This surgical procedure relieves pain and corrects deformities of the wrist caused by injury, trauma, arthritis, or genetic defect. The procedure fuses the radius, the carpal and metacarpal bones.


After anesthesia is administered, the patient is positioned so that the back of the wrist and hand are clearly visible to the surgeon. The area is cleansed and sterilized, and a tourniquet is applied.

Accessing the Wrist

An incision is made along the back of the wrist to access the joint capsule. Using special instruments, any remaining cartilage is removed from the bone ends and the bony surfaces are contoured to fit together. Misaligned bones are repositioned.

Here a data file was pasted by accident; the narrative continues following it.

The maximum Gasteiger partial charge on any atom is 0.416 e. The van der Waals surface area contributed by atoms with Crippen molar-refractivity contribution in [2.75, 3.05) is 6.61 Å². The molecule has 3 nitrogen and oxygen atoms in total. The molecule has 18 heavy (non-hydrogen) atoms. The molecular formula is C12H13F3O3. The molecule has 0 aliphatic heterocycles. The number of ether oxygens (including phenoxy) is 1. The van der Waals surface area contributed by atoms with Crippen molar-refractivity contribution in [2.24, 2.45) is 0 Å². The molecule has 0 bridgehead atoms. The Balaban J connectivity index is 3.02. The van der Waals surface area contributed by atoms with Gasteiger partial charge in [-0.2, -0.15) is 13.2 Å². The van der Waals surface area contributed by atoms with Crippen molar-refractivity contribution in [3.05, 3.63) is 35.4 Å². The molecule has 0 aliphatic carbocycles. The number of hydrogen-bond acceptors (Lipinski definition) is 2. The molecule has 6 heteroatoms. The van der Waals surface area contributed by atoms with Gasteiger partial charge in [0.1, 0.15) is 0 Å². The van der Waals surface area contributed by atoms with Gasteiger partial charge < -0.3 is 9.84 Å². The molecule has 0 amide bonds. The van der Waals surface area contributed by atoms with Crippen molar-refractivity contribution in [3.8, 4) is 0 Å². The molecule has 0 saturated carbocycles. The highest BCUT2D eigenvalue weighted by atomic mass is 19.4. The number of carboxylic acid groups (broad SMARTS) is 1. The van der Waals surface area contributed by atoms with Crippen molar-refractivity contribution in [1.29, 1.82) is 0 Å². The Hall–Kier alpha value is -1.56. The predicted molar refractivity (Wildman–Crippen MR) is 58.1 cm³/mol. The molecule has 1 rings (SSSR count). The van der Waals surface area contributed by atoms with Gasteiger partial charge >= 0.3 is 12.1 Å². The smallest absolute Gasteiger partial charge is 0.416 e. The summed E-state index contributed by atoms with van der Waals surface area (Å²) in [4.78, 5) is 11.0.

Fusing the Joints

Bone graft is placed in the joint areas between the bones. A special metal fusion plate is inserted and positioned over the radius, carpal bones and metacarpal bone of the middle finger. The plate is secured to the bone with surgical screws. The metal plate will help to keep the bones of the hand in place while they fuse together.

End of Procedure

The incision is closed and the wrist is bandaged and placed in a splint. Patients typically go home the same day after wrist fusion surgery. The patient is encouraged to keep the wrist elevated to help decrease pain and swelling. The wrist will be protected in a cast until bone fusion has occurred. Hand therapy is often required.